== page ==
Westpac Appears in Court Over Accusations of 23 Million AML Breaches

Published On December 12, 2019

12 December 2019: On 9 December, Australia’s No.2 Westpac Banking Corp appeared in court amid accusations of 23 million breaches of anti-money laundering laws. 

The case was brought by the Australian Transaction Reports and Analysis Centre (AUSTRAC) on 20 November, who accused Westpac of mammoth breaches of anti-money laundering laws. It alleges that the bank ignored red flags and consistently enabled payments from convicted child sex offenders and high-risk countries over a period of many years. It is said that oversights within Westpac gave way to deep and systematic non-compliance. AUSTRAC is reported to be seeking A$21 million for every transaction that Westpac failed to adequately monitor or report.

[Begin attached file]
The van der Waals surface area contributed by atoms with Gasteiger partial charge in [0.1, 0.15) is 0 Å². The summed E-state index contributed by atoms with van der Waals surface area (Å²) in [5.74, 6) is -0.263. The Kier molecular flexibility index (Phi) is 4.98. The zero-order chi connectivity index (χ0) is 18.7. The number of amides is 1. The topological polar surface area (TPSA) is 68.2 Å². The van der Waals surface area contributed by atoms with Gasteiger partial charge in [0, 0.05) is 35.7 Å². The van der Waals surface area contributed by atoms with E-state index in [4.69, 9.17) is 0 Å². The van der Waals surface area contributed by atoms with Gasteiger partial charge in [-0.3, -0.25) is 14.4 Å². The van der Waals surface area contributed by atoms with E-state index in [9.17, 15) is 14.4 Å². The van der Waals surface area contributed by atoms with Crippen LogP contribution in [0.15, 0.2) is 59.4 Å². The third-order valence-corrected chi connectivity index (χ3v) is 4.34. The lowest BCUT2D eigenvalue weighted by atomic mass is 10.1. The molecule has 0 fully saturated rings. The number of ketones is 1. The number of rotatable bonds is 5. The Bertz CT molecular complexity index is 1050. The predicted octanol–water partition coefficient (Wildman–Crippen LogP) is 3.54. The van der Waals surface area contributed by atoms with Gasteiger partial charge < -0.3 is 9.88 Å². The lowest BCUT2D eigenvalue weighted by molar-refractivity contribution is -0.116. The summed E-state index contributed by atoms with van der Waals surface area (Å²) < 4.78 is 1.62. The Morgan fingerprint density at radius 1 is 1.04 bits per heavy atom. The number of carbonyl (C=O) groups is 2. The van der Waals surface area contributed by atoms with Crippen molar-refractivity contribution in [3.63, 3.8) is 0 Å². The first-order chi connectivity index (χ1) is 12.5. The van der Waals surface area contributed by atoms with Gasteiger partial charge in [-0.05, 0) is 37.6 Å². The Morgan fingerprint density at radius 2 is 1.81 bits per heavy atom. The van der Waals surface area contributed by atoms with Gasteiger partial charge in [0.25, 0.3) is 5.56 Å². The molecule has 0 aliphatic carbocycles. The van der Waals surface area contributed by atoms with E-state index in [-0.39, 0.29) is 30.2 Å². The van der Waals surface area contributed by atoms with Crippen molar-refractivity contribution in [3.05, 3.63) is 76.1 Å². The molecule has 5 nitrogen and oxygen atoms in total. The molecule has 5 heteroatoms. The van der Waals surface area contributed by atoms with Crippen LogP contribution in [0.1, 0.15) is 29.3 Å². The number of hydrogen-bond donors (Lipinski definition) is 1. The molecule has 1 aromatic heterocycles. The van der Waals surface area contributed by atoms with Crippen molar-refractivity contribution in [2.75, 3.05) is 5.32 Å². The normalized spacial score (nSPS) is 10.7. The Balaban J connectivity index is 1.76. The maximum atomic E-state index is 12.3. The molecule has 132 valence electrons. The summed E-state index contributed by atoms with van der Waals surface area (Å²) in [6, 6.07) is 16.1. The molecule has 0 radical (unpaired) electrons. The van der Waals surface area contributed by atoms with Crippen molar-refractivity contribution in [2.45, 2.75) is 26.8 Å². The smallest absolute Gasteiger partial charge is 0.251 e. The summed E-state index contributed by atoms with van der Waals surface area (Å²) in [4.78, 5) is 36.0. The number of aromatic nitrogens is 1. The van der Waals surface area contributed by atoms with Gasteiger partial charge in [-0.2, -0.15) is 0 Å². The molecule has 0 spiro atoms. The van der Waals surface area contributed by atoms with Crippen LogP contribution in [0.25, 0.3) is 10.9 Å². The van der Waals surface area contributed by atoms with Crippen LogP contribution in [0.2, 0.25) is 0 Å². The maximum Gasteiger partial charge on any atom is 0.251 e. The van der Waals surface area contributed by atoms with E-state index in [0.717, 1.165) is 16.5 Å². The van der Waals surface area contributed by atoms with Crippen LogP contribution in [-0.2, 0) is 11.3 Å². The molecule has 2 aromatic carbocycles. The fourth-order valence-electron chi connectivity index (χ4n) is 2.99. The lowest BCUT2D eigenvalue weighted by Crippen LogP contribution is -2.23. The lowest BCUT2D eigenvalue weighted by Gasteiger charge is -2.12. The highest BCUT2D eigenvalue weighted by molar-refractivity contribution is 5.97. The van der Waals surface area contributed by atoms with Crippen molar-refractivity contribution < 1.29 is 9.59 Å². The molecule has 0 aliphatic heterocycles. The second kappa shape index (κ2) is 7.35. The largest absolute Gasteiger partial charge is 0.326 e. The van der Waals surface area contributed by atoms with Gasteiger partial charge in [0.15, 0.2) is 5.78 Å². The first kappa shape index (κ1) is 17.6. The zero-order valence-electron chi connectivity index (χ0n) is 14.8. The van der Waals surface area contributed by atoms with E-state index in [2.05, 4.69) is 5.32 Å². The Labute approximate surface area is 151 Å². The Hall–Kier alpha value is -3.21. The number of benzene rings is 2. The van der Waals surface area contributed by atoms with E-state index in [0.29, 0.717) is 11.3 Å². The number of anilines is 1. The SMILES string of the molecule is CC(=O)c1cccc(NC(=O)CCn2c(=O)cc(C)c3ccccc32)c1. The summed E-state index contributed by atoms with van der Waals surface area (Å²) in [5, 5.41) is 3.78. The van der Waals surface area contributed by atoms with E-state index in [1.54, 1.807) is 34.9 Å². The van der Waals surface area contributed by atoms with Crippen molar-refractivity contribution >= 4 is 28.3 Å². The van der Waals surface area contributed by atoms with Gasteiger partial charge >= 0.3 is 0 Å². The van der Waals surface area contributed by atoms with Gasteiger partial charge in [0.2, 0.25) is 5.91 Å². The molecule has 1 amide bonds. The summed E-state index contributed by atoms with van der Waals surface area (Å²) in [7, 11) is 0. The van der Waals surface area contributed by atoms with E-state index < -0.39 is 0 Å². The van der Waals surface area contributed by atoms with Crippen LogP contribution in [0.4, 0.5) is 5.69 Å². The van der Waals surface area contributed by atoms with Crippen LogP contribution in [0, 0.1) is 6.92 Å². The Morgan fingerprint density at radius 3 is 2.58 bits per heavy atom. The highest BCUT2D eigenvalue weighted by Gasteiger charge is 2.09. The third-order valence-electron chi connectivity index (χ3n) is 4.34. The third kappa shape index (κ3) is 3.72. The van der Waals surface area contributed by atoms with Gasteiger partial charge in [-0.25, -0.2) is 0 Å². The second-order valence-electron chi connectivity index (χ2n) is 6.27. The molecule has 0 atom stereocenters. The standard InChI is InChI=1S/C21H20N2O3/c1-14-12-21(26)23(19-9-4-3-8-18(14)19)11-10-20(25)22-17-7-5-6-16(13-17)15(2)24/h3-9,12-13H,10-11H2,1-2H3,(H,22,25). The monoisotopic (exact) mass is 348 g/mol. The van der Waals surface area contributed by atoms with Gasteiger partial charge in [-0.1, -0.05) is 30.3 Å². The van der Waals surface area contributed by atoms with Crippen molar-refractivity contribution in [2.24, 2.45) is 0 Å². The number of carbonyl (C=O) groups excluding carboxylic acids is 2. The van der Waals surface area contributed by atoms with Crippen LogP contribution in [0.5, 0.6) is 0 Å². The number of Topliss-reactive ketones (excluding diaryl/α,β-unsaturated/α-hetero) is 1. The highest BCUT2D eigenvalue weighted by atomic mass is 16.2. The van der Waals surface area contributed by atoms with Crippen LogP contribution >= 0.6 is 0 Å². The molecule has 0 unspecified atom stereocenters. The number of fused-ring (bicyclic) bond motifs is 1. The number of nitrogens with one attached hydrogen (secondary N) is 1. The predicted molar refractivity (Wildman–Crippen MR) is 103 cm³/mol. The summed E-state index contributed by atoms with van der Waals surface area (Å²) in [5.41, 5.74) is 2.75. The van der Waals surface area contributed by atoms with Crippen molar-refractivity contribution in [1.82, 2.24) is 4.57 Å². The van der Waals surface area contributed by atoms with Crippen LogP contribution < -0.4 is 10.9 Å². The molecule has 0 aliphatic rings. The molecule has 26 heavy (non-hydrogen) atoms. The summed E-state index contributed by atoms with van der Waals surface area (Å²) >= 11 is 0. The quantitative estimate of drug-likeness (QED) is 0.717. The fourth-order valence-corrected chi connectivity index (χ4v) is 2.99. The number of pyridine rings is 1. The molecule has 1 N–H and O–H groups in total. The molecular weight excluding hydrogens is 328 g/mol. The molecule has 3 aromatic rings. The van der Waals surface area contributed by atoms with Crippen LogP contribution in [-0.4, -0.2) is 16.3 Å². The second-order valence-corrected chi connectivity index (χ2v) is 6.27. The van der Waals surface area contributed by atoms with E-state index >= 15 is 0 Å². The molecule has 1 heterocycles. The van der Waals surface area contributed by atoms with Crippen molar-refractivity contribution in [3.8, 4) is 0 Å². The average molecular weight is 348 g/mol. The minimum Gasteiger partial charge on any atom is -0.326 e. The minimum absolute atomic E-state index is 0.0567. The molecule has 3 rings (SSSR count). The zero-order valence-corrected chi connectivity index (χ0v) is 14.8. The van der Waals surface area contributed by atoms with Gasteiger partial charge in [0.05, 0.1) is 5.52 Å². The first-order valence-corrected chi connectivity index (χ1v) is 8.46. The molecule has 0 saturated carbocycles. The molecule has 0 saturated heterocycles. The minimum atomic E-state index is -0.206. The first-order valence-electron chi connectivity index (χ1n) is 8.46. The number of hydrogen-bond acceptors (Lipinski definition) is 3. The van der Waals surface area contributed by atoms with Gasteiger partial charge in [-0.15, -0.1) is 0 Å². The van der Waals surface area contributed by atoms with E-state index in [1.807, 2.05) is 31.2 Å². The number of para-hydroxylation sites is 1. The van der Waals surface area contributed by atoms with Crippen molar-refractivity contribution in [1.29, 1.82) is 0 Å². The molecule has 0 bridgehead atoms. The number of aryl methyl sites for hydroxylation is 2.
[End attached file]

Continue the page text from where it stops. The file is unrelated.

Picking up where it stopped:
Since the scandal erupted, Westpac chief executive, Brian Hartzer, has stepped down from the firm. Moreover, it has offered to refund people who bought new shares in the weeks prior to the lawsuit unfolding. In an attempt to explain the move, a Westpac spokesperson said, “following discussions with ASIC, Westpac will provide a withdrawal option for (investors) who applied for shares under the Share Purchase Plan prior to the AUSTRAC announcement.” 

During the hearing, Chief Justice James Allsop suggested that any penalty Westpac might receive could be influenced by the role of its senior management in the money-laundering scandal. He commented that “the question of the relationship of executives, non-executive directors, senior management…might well be at the centre of the debate about relief.”

The Federal Court adjourned proceedings, with the next hearing scheduled for late-February.